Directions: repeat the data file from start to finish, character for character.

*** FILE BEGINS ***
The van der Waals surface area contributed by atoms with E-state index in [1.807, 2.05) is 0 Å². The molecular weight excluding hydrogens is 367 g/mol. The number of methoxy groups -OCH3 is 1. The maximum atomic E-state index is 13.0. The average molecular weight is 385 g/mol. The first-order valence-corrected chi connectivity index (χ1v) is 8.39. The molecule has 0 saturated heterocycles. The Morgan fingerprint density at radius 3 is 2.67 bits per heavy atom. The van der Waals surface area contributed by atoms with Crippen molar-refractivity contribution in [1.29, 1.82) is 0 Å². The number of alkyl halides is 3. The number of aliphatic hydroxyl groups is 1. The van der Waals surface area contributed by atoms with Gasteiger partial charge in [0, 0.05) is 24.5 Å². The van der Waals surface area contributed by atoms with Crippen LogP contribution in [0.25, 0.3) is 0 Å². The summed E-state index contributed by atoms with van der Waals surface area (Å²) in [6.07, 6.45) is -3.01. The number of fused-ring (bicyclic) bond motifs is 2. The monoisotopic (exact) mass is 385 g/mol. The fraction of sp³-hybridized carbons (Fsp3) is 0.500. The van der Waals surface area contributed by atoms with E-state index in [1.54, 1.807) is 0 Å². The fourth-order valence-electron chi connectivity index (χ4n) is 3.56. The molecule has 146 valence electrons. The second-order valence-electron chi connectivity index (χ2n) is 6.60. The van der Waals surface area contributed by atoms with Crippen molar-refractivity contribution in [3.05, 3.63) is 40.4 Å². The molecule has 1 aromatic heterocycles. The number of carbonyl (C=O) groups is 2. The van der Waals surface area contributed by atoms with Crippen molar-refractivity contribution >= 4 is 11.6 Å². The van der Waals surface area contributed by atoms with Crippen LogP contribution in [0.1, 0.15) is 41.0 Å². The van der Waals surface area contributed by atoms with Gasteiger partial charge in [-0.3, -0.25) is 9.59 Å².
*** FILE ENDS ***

The van der Waals surface area contributed by atoms with E-state index in [1.807, 2.05) is 0 Å². The molecular weight excluding hydrogens is 367 g/mol. The number of methoxy groups -OCH3 is 1. The maximum atomic E-state index is 13.0. The average molecular weight is 385 g/mol. The first-order valence-corrected chi connectivity index (χ1v) is 8.39. The molecule has 0 saturated heterocycles. The Morgan fingerprint density at radius 3 is 2.67 bits per heavy atom. The van der Waals surface area contributed by atoms with Crippen molar-refractivity contribution in [1.29, 1.82) is 0 Å². The number of alkyl halides is 3. The number of aliphatic hydroxyl groups is 1. The van der Waals surface area contributed by atoms with Gasteiger partial charge in [0, 0.05) is 24.5 Å². The van der Waals surface area contributed by atoms with Crippen LogP contribution in [0.25, 0.3) is 0 Å². The summed E-state index contributed by atoms with van der Waals surface area (Å²) in [6.07, 6.45) is -3.01. The number of fused-ring (bicyclic) bond motifs is 2. The monoisotopic (exact) mass is 385 g/mol. The fraction of sp³-hybridized carbons (Fsp3) is 0.500. The van der Waals surface area contributed by atoms with E-state index in [1.54, 1.807) is 0 Å². The fourth-order valence-electron chi connectivity index (χ4n) is 3.56. The molecule has 146 valence electrons. The second-order valence-electron chi connectivity index (χ2n) is 6.60. The van der Waals surface area contributed by atoms with Crippen molar-refractivity contribution in [3.05, 3.63) is 40.4 Å². The molecule has 1 aromatic heterocycles. The number of carbonyl (C=O) groups is 2. The van der Waals surface area contributed by atoms with Crippen molar-refractivity contribution >= 4 is 11.6 Å². The van der Waals surface area contributed by atoms with Crippen LogP contribution in [0.1, 0.15) is 41.0 Å². The van der Waals surface area contributed by atoms with Gasteiger partial charge in [-0.3, -0.25) is 9.59 Å².